Sometime during the summer of 1854, in need of money and still outraged over the Burns case, Clemens concocted a way to scam the “infernal abolitionists” and relieve his own financial distress. About the beginning of September, Francis Jackson, the treasurer of the Boston Vigilance Committee, entered an unusual expense in his account book. Amid the committee’s typical disbursements—for helping slaves escape to Canada and other humanitarian donations—appeared an entry for $24.50 that had been paid to Samuel Clemens, with the notation “passage from Missouri penitentiary to Boston—he having been imprisoned there for aiding Fugitives to escape.”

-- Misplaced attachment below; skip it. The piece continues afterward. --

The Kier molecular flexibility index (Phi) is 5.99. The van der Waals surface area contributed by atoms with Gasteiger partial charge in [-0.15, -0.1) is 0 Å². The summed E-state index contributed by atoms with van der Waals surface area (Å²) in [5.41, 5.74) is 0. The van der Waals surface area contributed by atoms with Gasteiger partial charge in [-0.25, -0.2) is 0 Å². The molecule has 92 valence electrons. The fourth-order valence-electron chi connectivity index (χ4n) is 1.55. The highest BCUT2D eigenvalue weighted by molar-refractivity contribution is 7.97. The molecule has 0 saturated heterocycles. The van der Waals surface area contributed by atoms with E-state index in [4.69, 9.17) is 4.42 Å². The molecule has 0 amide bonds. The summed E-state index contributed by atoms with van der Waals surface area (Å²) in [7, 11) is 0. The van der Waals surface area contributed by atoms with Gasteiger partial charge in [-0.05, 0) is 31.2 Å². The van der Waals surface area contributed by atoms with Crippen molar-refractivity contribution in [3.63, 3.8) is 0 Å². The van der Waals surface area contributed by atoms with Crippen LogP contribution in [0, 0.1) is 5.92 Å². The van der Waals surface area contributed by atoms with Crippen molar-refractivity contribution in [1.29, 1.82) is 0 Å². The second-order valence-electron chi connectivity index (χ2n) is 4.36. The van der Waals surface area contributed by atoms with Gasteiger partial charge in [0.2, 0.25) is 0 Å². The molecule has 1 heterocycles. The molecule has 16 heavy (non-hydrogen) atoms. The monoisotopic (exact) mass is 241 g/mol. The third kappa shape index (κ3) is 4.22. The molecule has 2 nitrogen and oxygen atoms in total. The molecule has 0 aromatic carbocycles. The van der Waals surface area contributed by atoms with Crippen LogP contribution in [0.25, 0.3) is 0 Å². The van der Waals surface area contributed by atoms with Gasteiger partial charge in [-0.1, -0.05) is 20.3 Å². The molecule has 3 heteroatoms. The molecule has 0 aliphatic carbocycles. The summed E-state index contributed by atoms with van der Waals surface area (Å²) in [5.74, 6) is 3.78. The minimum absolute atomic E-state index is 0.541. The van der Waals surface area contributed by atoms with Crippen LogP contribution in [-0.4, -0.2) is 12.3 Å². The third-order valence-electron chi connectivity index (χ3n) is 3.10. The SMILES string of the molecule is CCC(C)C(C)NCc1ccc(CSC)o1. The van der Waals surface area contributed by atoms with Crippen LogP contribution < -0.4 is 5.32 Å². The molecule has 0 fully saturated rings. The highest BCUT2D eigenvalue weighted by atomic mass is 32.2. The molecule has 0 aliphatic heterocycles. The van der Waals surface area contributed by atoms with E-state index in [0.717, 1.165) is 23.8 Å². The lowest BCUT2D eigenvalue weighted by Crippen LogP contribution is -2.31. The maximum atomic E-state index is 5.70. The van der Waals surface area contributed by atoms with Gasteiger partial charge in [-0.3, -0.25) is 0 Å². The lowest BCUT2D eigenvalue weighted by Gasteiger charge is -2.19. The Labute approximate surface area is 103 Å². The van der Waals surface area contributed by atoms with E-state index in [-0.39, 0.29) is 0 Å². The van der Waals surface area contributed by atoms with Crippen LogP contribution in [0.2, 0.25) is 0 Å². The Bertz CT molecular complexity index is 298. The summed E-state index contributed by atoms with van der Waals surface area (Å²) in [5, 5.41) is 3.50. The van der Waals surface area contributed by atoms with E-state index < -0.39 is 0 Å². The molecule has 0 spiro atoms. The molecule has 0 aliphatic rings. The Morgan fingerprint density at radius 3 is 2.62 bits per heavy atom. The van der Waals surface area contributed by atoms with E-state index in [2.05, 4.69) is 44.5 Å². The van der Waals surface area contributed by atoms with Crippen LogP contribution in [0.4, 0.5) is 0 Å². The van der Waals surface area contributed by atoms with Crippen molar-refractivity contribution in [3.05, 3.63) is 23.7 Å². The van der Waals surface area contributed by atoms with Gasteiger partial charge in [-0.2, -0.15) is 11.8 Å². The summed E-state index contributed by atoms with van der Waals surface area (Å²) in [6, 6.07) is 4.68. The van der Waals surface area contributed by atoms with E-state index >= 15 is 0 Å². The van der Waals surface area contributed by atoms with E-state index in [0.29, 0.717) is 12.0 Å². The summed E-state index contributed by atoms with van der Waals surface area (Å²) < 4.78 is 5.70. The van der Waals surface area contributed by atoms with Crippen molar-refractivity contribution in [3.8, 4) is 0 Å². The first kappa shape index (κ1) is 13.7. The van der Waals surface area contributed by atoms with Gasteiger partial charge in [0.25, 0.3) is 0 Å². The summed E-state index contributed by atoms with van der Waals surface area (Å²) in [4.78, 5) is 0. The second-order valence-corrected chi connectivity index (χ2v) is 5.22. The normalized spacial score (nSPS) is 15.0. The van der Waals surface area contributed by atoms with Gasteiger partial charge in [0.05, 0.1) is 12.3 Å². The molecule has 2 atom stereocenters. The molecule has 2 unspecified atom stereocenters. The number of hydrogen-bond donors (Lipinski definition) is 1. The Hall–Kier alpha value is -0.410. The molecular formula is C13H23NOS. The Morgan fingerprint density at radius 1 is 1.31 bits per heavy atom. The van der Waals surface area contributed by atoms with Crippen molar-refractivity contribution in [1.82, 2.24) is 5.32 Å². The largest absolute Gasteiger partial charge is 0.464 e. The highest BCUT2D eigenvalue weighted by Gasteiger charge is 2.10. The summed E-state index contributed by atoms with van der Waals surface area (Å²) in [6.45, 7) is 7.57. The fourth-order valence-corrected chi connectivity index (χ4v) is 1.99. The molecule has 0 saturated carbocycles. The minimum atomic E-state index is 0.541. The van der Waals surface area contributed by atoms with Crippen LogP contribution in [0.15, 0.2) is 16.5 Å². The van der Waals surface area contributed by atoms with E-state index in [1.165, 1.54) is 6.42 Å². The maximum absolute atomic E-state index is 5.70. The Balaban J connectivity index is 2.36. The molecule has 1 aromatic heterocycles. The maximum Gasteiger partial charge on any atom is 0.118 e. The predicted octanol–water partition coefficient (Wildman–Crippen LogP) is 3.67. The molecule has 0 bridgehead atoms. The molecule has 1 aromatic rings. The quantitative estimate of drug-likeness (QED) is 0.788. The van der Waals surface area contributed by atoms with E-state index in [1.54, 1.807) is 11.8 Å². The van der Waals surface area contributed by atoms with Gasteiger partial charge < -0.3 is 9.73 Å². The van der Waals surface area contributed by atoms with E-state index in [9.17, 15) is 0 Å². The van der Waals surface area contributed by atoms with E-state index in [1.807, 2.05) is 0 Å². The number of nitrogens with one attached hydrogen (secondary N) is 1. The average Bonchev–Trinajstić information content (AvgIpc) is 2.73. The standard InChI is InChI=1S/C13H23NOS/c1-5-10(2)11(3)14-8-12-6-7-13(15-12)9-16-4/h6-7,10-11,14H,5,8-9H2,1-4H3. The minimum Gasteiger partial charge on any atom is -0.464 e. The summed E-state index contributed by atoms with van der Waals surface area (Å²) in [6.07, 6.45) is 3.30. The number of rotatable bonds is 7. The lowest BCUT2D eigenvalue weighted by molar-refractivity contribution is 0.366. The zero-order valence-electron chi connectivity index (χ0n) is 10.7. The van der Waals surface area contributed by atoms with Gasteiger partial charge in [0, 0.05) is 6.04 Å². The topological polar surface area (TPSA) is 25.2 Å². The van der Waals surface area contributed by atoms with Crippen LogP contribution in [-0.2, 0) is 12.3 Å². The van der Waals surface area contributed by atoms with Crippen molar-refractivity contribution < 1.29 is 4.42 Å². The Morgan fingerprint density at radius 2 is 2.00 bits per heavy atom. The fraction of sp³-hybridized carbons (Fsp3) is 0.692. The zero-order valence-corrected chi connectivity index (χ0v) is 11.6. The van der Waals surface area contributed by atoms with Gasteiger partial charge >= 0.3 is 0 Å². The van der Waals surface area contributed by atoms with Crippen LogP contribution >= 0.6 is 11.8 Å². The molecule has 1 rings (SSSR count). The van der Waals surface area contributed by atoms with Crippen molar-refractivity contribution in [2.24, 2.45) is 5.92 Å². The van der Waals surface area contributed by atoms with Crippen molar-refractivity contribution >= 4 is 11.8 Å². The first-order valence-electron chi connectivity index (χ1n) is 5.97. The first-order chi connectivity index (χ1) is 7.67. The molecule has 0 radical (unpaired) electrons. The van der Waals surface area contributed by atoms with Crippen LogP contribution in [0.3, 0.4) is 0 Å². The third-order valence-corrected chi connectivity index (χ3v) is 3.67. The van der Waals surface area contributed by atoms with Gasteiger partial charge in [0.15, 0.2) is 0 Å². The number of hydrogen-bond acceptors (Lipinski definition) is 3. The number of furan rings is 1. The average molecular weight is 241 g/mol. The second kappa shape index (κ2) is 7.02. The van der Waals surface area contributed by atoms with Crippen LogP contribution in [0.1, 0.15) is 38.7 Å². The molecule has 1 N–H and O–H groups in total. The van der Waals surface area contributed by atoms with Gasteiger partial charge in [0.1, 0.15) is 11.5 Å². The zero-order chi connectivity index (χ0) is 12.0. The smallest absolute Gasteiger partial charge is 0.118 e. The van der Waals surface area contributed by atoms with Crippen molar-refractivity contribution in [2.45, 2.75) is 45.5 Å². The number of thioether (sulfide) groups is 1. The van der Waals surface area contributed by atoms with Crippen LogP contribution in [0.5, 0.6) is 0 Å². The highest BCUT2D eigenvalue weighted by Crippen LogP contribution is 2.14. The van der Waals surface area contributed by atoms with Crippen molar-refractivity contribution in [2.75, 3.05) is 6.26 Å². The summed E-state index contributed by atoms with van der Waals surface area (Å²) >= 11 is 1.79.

The 1850 census for Missouri lists only one Samuel Clemens— still living in his hometown of Hannibal—and state archives record no one by that name having been incarcerated in the state penitentiary. So there seems little doubt that this episode was a hoax. If so, it was a neat trick. Having just spent two years unsuccessfully in the East, and probably owing money for the railroad ticket that brought him back to Missouri, young Clemens had secured the price of his fare by appealing to the Boston Vigilance Committee, representing himself as a fellow abolitionist who had suffered through two years’ imprisonment. His story was probably inspired by an incident that happened during his boyhood, when abolitionists from Quincy, Ill., across the river from Hannibal, were caught in Missouri and sentenced to terms in the state penitentiary for just such activities.